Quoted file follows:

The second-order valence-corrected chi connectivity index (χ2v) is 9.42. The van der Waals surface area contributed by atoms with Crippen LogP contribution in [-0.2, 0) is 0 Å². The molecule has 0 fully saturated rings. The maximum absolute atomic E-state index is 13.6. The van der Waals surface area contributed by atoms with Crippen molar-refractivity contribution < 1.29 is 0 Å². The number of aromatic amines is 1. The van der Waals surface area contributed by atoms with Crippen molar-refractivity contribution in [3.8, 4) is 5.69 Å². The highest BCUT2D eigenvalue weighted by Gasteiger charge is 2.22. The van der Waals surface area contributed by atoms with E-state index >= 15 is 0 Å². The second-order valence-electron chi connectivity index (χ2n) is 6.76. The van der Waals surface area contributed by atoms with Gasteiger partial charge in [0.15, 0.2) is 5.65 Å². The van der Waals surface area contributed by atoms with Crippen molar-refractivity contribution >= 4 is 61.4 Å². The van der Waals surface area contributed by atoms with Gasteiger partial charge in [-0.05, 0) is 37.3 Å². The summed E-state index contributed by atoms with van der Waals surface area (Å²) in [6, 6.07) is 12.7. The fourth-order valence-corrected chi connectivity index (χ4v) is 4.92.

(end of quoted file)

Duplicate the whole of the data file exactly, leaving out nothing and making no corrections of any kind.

The second-order valence-corrected chi connectivity index (χ2v) is 9.42. The van der Waals surface area contributed by atoms with Crippen LogP contribution in [-0.2, 0) is 0 Å². The molecule has 0 fully saturated rings. The maximum absolute atomic E-state index is 13.6. The van der Waals surface area contributed by atoms with Crippen molar-refractivity contribution < 1.29 is 0 Å². The number of aromatic amines is 1. The van der Waals surface area contributed by atoms with Crippen molar-refractivity contribution in [3.8, 4) is 5.69 Å². The highest BCUT2D eigenvalue weighted by Gasteiger charge is 2.22. The van der Waals surface area contributed by atoms with E-state index >= 15 is 0 Å². The second-order valence-electron chi connectivity index (χ2n) is 6.76. The van der Waals surface area contributed by atoms with Gasteiger partial charge in [0.15, 0.2) is 5.65 Å². The van der Waals surface area contributed by atoms with Crippen molar-refractivity contribution >= 4 is 61.4 Å². The van der Waals surface area contributed by atoms with Gasteiger partial charge in [-0.05, 0) is 37.3 Å². The summed E-state index contributed by atoms with van der Waals surface area (Å²) in [6, 6.07) is 12.7. The fourth-order valence-corrected chi connectivity index (χ4v) is 4.92.